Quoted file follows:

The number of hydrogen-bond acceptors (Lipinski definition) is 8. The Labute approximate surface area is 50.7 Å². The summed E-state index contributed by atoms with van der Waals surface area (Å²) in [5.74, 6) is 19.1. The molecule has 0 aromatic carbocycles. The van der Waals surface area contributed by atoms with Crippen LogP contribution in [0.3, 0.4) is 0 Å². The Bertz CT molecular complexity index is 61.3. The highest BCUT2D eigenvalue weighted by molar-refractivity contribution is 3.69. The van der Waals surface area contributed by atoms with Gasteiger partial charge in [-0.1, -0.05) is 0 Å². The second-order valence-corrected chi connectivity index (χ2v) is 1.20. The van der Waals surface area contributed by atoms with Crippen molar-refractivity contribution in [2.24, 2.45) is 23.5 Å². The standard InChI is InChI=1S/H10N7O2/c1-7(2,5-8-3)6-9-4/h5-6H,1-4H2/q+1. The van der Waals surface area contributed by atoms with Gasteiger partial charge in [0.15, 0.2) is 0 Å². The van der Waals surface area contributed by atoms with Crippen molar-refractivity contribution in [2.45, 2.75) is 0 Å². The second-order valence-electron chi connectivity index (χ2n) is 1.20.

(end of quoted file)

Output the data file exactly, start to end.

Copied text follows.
The number of hydrogen-bond acceptors (Lipinski definition) is 8. The Labute approximate surface area is 50.7 Å². The summed E-state index contributed by atoms with van der Waals surface area (Å²) in [5.74, 6) is 19.1. The molecule has 0 aromatic carbocycles. The van der Waals surface area contributed by atoms with Crippen LogP contribution in [0.3, 0.4) is 0 Å². The Bertz CT molecular complexity index is 61.3. The highest BCUT2D eigenvalue weighted by molar-refractivity contribution is 3.69. The van der Waals surface area contributed by atoms with Gasteiger partial charge in [-0.1, -0.05) is 0 Å². The second-order valence-corrected chi connectivity index (χ2v) is 1.20. The van der Waals surface area contributed by atoms with Crippen molar-refractivity contribution in [2.24, 2.45) is 23.5 Å². The standard InChI is InChI=1S/H10N7O2/c1-7(2,5-8-3)6-9-4/h5-6H,1-4H2/q+1. The van der Waals surface area contributed by atoms with Gasteiger partial charge in [0.15, 0.2) is 0 Å². The van der Waals surface area contributed by atoms with Crippen molar-refractivity contribution in [2.45, 2.75) is 0 Å². The second-order valence-electron chi connectivity index (χ2n) is 1.20.